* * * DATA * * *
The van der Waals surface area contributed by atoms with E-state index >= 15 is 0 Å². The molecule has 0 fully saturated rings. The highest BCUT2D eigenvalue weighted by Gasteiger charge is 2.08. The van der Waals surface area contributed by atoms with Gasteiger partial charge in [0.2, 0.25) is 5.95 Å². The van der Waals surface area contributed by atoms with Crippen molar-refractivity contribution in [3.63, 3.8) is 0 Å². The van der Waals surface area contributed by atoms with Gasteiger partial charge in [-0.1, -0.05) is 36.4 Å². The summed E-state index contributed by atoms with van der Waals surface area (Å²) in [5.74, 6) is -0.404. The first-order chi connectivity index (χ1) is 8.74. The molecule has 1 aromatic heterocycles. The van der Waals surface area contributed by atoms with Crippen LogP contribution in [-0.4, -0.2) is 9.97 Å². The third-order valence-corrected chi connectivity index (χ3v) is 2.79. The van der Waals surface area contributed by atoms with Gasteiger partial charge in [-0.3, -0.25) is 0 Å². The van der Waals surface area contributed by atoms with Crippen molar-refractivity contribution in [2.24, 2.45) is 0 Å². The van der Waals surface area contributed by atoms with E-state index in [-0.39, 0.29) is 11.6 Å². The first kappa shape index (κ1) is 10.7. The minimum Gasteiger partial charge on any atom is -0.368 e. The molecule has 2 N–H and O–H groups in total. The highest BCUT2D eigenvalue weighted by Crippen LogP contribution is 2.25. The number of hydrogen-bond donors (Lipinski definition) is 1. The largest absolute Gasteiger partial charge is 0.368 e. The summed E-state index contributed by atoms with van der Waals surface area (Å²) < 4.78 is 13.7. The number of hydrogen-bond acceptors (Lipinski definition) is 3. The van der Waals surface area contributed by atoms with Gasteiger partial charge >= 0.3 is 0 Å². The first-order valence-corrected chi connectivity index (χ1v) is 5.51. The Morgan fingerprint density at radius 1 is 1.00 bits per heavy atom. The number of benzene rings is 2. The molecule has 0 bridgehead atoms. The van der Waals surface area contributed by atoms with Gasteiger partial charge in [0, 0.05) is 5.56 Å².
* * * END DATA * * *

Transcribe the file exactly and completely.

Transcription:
The van der Waals surface area contributed by atoms with E-state index >= 15 is 0 Å². The molecule has 0 fully saturated rings. The highest BCUT2D eigenvalue weighted by Gasteiger charge is 2.08. The van der Waals surface area contributed by atoms with Gasteiger partial charge in [0.2, 0.25) is 5.95 Å². The van der Waals surface area contributed by atoms with Crippen molar-refractivity contribution in [3.63, 3.8) is 0 Å². The van der Waals surface area contributed by atoms with Gasteiger partial charge in [-0.1, -0.05) is 36.4 Å². The summed E-state index contributed by atoms with van der Waals surface area (Å²) in [5.74, 6) is -0.404. The first-order chi connectivity index (χ1) is 8.74. The molecule has 1 aromatic heterocycles. The van der Waals surface area contributed by atoms with Crippen LogP contribution in [-0.4, -0.2) is 9.97 Å². The third-order valence-corrected chi connectivity index (χ3v) is 2.79. The van der Waals surface area contributed by atoms with Gasteiger partial charge in [-0.3, -0.25) is 0 Å². The van der Waals surface area contributed by atoms with Crippen molar-refractivity contribution in [2.24, 2.45) is 0 Å². The van der Waals surface area contributed by atoms with E-state index in [-0.39, 0.29) is 11.6 Å². The first kappa shape index (κ1) is 10.7. The minimum Gasteiger partial charge on any atom is -0.368 e. The molecule has 2 N–H and O–H groups in total. The highest BCUT2D eigenvalue weighted by Crippen LogP contribution is 2.25. The number of hydrogen-bond donors (Lipinski definition) is 1. The largest absolute Gasteiger partial charge is 0.368 e. The summed E-state index contributed by atoms with van der Waals surface area (Å²) < 4.78 is 13.7. The number of hydrogen-bond acceptors (Lipinski definition) is 3. The van der Waals surface area contributed by atoms with Gasteiger partial charge >= 0.3 is 0 Å². The first-order valence-corrected chi connectivity index (χ1v) is 5.51. The Morgan fingerprint density at radius 1 is 1.00 bits per heavy atom. The number of benzene rings is 2. The molecule has 0 bridgehead atoms. The van der Waals surface area contributed by atoms with Gasteiger partial charge in [0, 0.05) is 5.56 Å².